Dawn Chorus #14: Upset – ’76

Dawn Chorus #14: Upset – ’76

Power pop blasts of complex feelings set to scuzzy guitar and juddering time signatures may not be anything new but this 2015 album from supergroup (yeah, we said supergroup) Upset has become a firm favourite with us, and remained a highlight of the genre. 

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Upset '76 album artworkArtist: Upset
Album: ’76
Label: Lauren Records
Year of release: 2015
Genre: power pop, cutecore

Four years pass in the blink of an eye, and yet seem like a lifetime ago. Our malleable perception of time strikes me hard when I think of this record: I know it only came into my life a few short years ago, and yet it feels as if I’ve always known it.

I know it made this middle-aged woman swell with the optimistic energy of youth and the possibilities of music. It made me want to start a band and stand awkwardly in front of people grinning ear to ear while I tried to play, and simultaneously consigned my dreams of being a musician to the bin sure nothing I did could resonate as heavily as this did with me before I even consider an ability to play something, anything.

’76 (at 8 songs and barely over 20 minutes perhaps this is an EP), the 2015 release from Upset, hooked me and hasn’t yet shown any sign of letting go.

Featuring Ali Koehler (Best Coast, Vivian Girls) and Patty Schemel (Hole, Death Valley Girls) it’s hardly surprising their sound is rhythm driven although Koehler leaves the kit here to front the group, with Le Sera guitarist Jenn Prince alongside. Brimming with scuzzing guitars and high harmonies, lyrically the tracks balance in a place between the possible and the reality, anxiety and excitement, the remembered overwhelm of teenage years emotions blasted out once more without being too over-thought. As a record it has a very pure, a very honest, energy where the fun of being in a band comes through as much as singing about feelings you don’t really know what to do with.

Opening with single ‘Glass Ceiling’ the frenzy takes no time to knock you off your feet, summery vibes blink through smallest gaps between lead and backing vocal, the guitar sliding through the open air of road trips and freedom. It’s the overlaid vocals, the catch in the round of just 1 minute of ‘Home’ which stuns you – the fills clattering as a breath is taken, the odd words breaking through before the whole thing changes: ‘I’m no role model / I fake it well / It doesn’t feel good / but at least it feels like something’.

It’s still summer but the light is fading. Without pause it’s into ‘Away’, to the right ears this is anthemic without posturing. You cast long shadows in the flickering light of a campfire, sand between your toes, holding as much wonder for yourself as you do any other. The faltering harmonies bring you back to the track: ‘I’m a victim of my own needing’

Sharp and punchy the tracks race through barely breaching the three minute mark, as literate lyrics cut through and it’s hard to argue that the ‘fresh starts, nostalgia and friendship’ the band say are thematically at the heart of this release, as well as the vibes of powerful femininity and teamwork have been anything other than hit head on. The whole thing only slows down and becomes gentler on closer ‘Wonder’ where those teenage feelings are firmly relived rather than ongoing. The energy is different here but its no less impactful for the quieter approach. The vocal almost breaks around the words, and along with it the heart too as you realise you’re still waiting: ‘I wonder about that summer when you turned left / and I went straight and I went under’.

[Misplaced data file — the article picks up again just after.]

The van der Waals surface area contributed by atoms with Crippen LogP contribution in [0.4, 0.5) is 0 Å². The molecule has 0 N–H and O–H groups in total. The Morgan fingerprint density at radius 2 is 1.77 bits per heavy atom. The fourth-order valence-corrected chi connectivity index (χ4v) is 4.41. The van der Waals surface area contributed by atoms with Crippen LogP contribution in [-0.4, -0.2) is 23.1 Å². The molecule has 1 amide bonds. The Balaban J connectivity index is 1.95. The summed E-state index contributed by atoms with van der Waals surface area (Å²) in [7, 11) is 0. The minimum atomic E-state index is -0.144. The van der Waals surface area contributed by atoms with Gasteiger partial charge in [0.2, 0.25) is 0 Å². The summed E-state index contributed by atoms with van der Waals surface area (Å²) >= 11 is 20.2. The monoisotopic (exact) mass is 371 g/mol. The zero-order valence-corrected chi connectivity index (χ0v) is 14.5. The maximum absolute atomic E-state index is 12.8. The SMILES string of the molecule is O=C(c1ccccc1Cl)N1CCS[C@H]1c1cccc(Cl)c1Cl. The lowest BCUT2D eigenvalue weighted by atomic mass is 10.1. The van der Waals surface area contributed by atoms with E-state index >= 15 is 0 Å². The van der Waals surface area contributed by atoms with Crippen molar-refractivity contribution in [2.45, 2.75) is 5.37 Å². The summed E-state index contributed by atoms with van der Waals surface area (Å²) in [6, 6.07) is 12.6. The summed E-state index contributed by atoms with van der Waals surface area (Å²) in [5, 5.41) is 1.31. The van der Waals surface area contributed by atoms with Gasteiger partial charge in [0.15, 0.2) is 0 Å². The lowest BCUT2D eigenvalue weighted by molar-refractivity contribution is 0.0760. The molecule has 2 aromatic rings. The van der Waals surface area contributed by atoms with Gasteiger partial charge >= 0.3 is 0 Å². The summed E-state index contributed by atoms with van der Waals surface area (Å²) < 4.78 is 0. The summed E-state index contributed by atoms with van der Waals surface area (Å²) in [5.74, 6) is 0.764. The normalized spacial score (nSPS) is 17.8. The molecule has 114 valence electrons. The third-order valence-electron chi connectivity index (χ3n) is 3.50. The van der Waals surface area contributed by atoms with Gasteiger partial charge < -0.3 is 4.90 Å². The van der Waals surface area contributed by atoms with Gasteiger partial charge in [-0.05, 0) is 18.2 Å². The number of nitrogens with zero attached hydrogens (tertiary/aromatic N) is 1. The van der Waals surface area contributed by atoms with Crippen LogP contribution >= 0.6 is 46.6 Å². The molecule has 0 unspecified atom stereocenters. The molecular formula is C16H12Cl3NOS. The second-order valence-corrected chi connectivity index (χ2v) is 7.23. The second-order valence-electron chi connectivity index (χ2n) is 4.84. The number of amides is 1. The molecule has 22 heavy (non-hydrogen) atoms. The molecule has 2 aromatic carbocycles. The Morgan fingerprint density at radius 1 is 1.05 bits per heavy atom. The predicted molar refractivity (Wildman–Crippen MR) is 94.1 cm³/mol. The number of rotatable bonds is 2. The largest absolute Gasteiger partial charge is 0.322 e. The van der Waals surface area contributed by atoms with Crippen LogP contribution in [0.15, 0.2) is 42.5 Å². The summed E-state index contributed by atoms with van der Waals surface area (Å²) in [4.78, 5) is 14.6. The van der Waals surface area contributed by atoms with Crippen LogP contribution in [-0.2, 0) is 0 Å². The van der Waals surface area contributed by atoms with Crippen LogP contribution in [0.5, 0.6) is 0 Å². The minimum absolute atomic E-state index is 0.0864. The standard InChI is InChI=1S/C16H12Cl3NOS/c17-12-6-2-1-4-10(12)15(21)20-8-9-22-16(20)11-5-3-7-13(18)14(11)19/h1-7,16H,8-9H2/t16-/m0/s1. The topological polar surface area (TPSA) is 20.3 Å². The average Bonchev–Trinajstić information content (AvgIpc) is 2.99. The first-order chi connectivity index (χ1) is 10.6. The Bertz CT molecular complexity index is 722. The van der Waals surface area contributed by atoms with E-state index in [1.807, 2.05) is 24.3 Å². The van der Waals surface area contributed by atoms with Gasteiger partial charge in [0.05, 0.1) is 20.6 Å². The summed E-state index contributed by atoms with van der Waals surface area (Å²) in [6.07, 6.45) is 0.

The changing time signatures and the clipped beats against the overdriven guitar sound, the catch of vocals layering and reflecting thoughts building internally until the crash and deep breath before the next things takes a hold. There’s self-reflection in here too as well as introspection, but where it lifts above so much power-pop is the casualness with which complex melodies are delivered, an unrelenting force these songs rip themselves free and remain raw rather than overworked. An album which always feels as if it’s on the verge of exploding, unable to contain its expanding sound and emotion any longer, and yet which is perfectly controlled at the same time, never a danger of this band losing their hold on what they conjure forth.

Every love is different and I know I’ll never be swept up in quite the same manner as ’76 hit me – it matched the days I was living then, and yet seemed able to peek into what I was still dreaming of to. It’ll always have my heart, and you should let it have a shot at yours too, for as smart-mouthed power-pop goes this album is a gem of the genre and doesn’t take a misstep throughout its 21 blisteringly brilliant minutes.

Dawn Chorus is a week day feature sharing an album to listen to on your morning commute, the school run, or at other times with the intention of surfacing classics you might not have given time to yet, indulging in old favourites, and helping you discover the best of new releases. If you’d like to suggest an album for the feature, or contribute a guest write up on an album you think more people should hear, get in touch

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Sarah Lay

Sarah Lay is editor of Popoptica.
A long-standing music journalist she's also co-founder of independent record label Reckless Yes, an author of novels, and when not messing around with words and music, a digital strategist.
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